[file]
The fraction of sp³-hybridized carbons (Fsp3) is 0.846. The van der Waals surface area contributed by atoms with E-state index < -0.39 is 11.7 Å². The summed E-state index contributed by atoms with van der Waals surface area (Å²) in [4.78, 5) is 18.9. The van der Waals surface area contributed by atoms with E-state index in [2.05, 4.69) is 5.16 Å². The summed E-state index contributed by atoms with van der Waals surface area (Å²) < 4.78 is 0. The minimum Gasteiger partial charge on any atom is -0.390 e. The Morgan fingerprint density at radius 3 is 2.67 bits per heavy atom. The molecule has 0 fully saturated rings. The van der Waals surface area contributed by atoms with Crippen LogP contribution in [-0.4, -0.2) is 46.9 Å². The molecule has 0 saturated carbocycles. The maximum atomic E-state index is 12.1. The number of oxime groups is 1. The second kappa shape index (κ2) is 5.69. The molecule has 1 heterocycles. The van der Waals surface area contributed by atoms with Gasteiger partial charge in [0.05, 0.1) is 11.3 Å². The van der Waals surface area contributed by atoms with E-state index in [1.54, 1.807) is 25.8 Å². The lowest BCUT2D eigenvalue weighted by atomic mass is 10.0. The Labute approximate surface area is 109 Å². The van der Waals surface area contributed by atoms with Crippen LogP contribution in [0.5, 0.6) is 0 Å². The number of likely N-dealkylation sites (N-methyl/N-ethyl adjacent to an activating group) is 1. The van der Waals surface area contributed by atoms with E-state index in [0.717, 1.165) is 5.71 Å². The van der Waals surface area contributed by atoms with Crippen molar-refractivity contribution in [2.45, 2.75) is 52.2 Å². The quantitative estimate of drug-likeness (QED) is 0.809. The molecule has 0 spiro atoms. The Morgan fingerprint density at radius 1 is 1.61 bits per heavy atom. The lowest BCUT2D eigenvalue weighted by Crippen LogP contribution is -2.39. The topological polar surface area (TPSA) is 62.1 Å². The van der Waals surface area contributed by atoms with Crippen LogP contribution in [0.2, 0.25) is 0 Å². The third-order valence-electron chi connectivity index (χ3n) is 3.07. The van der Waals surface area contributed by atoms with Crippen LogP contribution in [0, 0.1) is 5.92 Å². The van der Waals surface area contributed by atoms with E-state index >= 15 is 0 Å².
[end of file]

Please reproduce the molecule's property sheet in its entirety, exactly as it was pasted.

The fraction of sp³-hybridized carbons (Fsp3) is 0.846. The van der Waals surface area contributed by atoms with E-state index < -0.39 is 11.7 Å². The summed E-state index contributed by atoms with van der Waals surface area (Å²) in [4.78, 5) is 18.9. The van der Waals surface area contributed by atoms with E-state index in [2.05, 4.69) is 5.16 Å². The summed E-state index contributed by atoms with van der Waals surface area (Å²) < 4.78 is 0. The minimum Gasteiger partial charge on any atom is -0.390 e. The Morgan fingerprint density at radius 3 is 2.67 bits per heavy atom. The molecule has 0 fully saturated rings. The van der Waals surface area contributed by atoms with Crippen LogP contribution in [-0.4, -0.2) is 46.9 Å². The molecule has 0 saturated carbocycles. The maximum atomic E-state index is 12.1. The number of oxime groups is 1. The second kappa shape index (κ2) is 5.69. The molecule has 1 heterocycles. The van der Waals surface area contributed by atoms with Gasteiger partial charge in [0.05, 0.1) is 11.3 Å². The van der Waals surface area contributed by atoms with E-state index in [1.54, 1.807) is 25.8 Å². The lowest BCUT2D eigenvalue weighted by atomic mass is 10.0. The Labute approximate surface area is 109 Å². The van der Waals surface area contributed by atoms with Crippen LogP contribution in [0.5, 0.6) is 0 Å². The number of likely N-dealkylation sites (N-methyl/N-ethyl adjacent to an activating group) is 1. The van der Waals surface area contributed by atoms with E-state index in [0.717, 1.165) is 5.71 Å². The van der Waals surface area contributed by atoms with Crippen molar-refractivity contribution in [2.45, 2.75) is 52.2 Å². The quantitative estimate of drug-likeness (QED) is 0.809. The molecule has 0 spiro atoms. The Morgan fingerprint density at radius 1 is 1.61 bits per heavy atom. The lowest BCUT2D eigenvalue weighted by Crippen LogP contribution is -2.39. The topological polar surface area (TPSA) is 62.1 Å². The van der Waals surface area contributed by atoms with Crippen LogP contribution in [0.2, 0.25) is 0 Å². The third-order valence-electron chi connectivity index (χ3n) is 3.07. The van der Waals surface area contributed by atoms with Crippen LogP contribution in [0, 0.1) is 5.92 Å². The van der Waals surface area contributed by atoms with E-state index >= 15 is 0 Å².